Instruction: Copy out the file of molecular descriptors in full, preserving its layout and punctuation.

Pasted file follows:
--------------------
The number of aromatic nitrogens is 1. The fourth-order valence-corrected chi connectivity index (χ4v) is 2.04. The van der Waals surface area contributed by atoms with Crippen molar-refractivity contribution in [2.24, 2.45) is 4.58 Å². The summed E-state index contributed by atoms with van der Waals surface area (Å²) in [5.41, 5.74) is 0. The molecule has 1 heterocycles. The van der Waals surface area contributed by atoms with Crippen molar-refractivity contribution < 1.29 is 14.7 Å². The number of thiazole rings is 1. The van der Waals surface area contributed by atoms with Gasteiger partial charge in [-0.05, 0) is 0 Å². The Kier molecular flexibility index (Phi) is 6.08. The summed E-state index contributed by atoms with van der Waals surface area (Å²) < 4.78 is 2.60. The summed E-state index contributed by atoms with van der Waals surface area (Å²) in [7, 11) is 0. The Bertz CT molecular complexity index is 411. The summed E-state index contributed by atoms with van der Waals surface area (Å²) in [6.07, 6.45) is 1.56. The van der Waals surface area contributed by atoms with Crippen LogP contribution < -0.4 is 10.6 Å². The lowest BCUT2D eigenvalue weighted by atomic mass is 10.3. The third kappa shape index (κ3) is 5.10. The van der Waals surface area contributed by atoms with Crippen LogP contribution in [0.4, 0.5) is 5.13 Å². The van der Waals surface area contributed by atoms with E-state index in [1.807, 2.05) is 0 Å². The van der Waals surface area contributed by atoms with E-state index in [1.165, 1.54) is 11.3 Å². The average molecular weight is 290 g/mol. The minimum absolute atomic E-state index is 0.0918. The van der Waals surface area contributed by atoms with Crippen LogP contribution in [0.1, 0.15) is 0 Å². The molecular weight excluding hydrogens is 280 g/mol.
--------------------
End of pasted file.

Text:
The number of aromatic nitrogens is 1. The fourth-order valence-corrected chi connectivity index (χ4v) is 2.04. The van der Waals surface area contributed by atoms with Crippen molar-refractivity contribution in [2.24, 2.45) is 4.58 Å². The summed E-state index contributed by atoms with van der Waals surface area (Å²) in [5.41, 5.74) is 0. The molecule has 1 heterocycles. The van der Waals surface area contributed by atoms with Crippen molar-refractivity contribution < 1.29 is 14.7 Å². The number of thiazole rings is 1. The van der Waals surface area contributed by atoms with Gasteiger partial charge in [-0.05, 0) is 0 Å². The Kier molecular flexibility index (Phi) is 6.08. The summed E-state index contributed by atoms with van der Waals surface area (Å²) < 4.78 is 2.60. The summed E-state index contributed by atoms with van der Waals surface area (Å²) in [7, 11) is 0. The Bertz CT molecular complexity index is 411. The summed E-state index contributed by atoms with van der Waals surface area (Å²) in [6.07, 6.45) is 1.56. The van der Waals surface area contributed by atoms with Crippen LogP contribution < -0.4 is 10.6 Å². The lowest BCUT2D eigenvalue weighted by atomic mass is 10.3. The third kappa shape index (κ3) is 5.10. The van der Waals surface area contributed by atoms with Crippen LogP contribution in [0.4, 0.5) is 5.13 Å². The van der Waals surface area contributed by atoms with E-state index in [1.807, 2.05) is 0 Å². The van der Waals surface area contributed by atoms with E-state index in [1.165, 1.54) is 11.3 Å². The average molecular weight is 290 g/mol. The minimum absolute atomic E-state index is 0.0918. The van der Waals surface area contributed by atoms with Crippen LogP contribution in [0.1, 0.15) is 0 Å². The molecular weight excluding hydrogens is 280 g/mol.